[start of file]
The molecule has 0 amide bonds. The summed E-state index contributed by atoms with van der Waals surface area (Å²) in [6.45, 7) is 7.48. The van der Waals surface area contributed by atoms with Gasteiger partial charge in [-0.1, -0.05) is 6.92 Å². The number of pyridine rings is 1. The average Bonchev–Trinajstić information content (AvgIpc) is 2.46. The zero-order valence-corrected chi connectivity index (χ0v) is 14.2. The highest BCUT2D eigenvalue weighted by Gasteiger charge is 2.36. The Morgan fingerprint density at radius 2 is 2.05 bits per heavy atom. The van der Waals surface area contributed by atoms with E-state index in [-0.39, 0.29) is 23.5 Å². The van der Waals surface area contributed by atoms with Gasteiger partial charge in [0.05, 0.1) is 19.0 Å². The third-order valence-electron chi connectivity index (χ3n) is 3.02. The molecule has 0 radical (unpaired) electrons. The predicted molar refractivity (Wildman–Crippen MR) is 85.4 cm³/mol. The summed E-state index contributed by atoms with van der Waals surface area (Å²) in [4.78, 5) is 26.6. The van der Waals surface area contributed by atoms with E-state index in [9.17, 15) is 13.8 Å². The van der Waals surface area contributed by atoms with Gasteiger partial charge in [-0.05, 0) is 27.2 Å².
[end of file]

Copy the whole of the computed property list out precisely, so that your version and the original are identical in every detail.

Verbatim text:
The molecule has 0 amide bonds. The summed E-state index contributed by atoms with van der Waals surface area (Å²) in [6.45, 7) is 7.48. The van der Waals surface area contributed by atoms with Gasteiger partial charge in [-0.1, -0.05) is 6.92 Å². The number of pyridine rings is 1. The average Bonchev–Trinajstić information content (AvgIpc) is 2.46. The zero-order valence-corrected chi connectivity index (χ0v) is 14.2. The highest BCUT2D eigenvalue weighted by Gasteiger charge is 2.36. The Morgan fingerprint density at radius 2 is 2.05 bits per heavy atom. The van der Waals surface area contributed by atoms with E-state index in [-0.39, 0.29) is 23.5 Å². The van der Waals surface area contributed by atoms with Gasteiger partial charge in [0.05, 0.1) is 19.0 Å². The third-order valence-electron chi connectivity index (χ3n) is 3.02. The molecule has 0 radical (unpaired) electrons. The predicted molar refractivity (Wildman–Crippen MR) is 85.4 cm³/mol. The summed E-state index contributed by atoms with van der Waals surface area (Å²) in [4.78, 5) is 26.6. The van der Waals surface area contributed by atoms with E-state index in [9.17, 15) is 13.8 Å². The van der Waals surface area contributed by atoms with Gasteiger partial charge in [-0.05, 0) is 27.2 Å².